Based on the generalized perturbation \((1,2)\)-fold DT, we can derive the second-order RW solution with four arbitrary constant parameters α, β, c, \(b_{1}\), \(d_{1}\) of Eq. (1):
$$ \tilde{u}_{2}=u_{0}+{B^{(5)}}=ce^{i[ax+(\alpha a+2\alpha\beta+\alpha \beta^{2} c^{2}+\frac{\alpha\beta^{2}}{a})t]}+{B^{(5)}}, $$
(32)
the analytical expression of solution (32) with \(a=-\frac {1}{c^{2}}\) is too complicated and therefore is omitted here. Next, we discuss some special structures of the second-order RW for the following two cases:
  • For solution \(\tilde{u}_{2}\) with parameters \(c=\alpha=\beta =1\) and \(b_{1}=d_{1}=0\), we see that \(\tilde{u}_{2}\rightarrow1\) as \(x\rightarrow\infty\) and \(t\rightarrow\infty\) and that the second-order RW generates the strong interaction and crowd around the origin; the corresponding wave profiles are shown in Figure 3(a1)-(a2).
    Figure 3
    Figure 3

    Second-order rogue wave solution \(\pmb{\tilde{u}_{2}}\) with \(\pmb{c=\alpha=\beta=1}\) given by Eq. ( 32 ) at different values of \(\pmb{b_{1}}\) , \(\pmb{d_{1}}\) . (a1)-(a2) \(b_{1}=d_{1}=0\); (b1)-(b2) \(b_{1}=1\text{,}000\), \(d_{1}=0\); (c1)-(c2) \(b_{1}=-1\text{,}000\), \(d_{1}=0\); (d1)-(d2) \(b_{1}=0\), \(d_{1}=1\text{,}000\); (e1)-(e2) \(b_{1}=d_{1}=1\text{,}000\). (Color online.)

  • For solution \(\tilde{u}_{2}\) with parameters \(c=\alpha=\beta =1\), \(d_{1}=0\), and \(b_{1}\neq0\) (e.g., \(b_{1}=1\text{,}000\)) or \(c=\alpha=\beta=1\), \(b_{1}=0\), and \(d_{1}\neq0\) (e.g., \(d_{1}=1\text{,}000\)), we see that \(\tilde {u}_{2}\rightarrow1\) as \(x\rightarrow\infty\) and \(t\rightarrow\infty\), the second-order RW generates a weak interaction, and, at the same time, it is split into three first-order RWs with a triangle array structure (see Figure 3(b1)-(b2), (d1)-(d2)), and the triangle structure becomes larger as \(|b_{1}|\) or \(|d_{1}|\) increases. When \(b_{1}=-1\text{,}000\) or \(d_{1}=-1\text{,}000\), the triangle structure rotates 180 degrees with respect to the origin (see Figure 3(c1)-(c2)). When parameters \(c=\alpha=\beta=1\) and \(b_{1} d_{1}\neq0\) (e.g., \(b_{1}=1\text{,}000\), \(d_{1}=1\text{,}000\)), the second-order RW is also split into three first-order RWs with a triangle array structure (see Figure 3(e1)-(e2)), and comparing Figure 3(e1)-(e2) with Figure 3(b1)-(b2), (d1)-(d2), we see that the triangle structure also rotates.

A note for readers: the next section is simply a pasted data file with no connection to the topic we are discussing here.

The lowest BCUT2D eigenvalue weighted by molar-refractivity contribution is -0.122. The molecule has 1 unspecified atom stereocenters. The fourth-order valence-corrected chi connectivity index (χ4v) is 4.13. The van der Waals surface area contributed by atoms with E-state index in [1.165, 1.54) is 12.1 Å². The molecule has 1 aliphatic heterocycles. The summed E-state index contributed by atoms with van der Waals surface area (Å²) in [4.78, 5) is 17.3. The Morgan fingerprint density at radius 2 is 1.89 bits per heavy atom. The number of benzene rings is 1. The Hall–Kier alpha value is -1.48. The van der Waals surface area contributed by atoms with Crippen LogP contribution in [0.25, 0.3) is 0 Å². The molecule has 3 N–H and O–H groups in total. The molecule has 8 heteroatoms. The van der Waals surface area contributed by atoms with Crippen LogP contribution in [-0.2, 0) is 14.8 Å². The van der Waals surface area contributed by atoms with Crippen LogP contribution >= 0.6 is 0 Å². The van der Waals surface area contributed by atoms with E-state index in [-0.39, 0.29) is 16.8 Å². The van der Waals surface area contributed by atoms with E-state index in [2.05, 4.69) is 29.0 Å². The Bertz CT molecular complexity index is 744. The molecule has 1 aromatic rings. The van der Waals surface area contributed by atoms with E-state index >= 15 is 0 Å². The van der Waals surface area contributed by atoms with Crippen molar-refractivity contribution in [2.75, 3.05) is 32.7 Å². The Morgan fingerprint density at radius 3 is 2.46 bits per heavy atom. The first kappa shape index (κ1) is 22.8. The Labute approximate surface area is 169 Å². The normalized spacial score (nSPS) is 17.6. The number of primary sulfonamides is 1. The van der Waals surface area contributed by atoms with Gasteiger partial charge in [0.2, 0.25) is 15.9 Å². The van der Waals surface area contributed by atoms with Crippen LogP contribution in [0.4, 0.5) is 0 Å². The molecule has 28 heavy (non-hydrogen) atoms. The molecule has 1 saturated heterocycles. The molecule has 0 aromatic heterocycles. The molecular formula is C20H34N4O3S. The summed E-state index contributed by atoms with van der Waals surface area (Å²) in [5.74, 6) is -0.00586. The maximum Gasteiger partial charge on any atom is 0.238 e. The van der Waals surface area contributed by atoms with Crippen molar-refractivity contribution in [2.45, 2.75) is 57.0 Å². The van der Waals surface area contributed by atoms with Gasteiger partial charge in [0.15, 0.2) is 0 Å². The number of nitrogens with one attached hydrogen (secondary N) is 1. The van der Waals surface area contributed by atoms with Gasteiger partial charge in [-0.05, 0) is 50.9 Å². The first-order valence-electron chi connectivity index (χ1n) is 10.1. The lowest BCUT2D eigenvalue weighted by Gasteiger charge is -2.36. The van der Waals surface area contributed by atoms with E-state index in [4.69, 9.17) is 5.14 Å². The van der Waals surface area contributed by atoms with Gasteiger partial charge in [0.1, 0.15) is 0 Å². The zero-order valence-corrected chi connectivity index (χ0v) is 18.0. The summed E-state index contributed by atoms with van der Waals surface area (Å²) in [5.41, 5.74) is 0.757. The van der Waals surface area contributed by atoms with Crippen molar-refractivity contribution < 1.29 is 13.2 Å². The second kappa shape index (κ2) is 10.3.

(III) When \(N =4\), based on the generalized perturbation \((1,3)\)-fold DT, we can derive the third-order RW solution with seven arbitrary constant parameters α, β, c, \(b_{1}\), \(d_{1}\), \(b_{2}\)\(d_{2}\):
$$ \tilde{u}_{3}=u_{0}+{B^{(7)}}=ce^{i[ax+(\alpha a+2\alpha\beta+\alpha \beta^{2} c^{2}+\frac{\alpha\beta^{2}}{a})t]}+ {B^{(7)}}, $$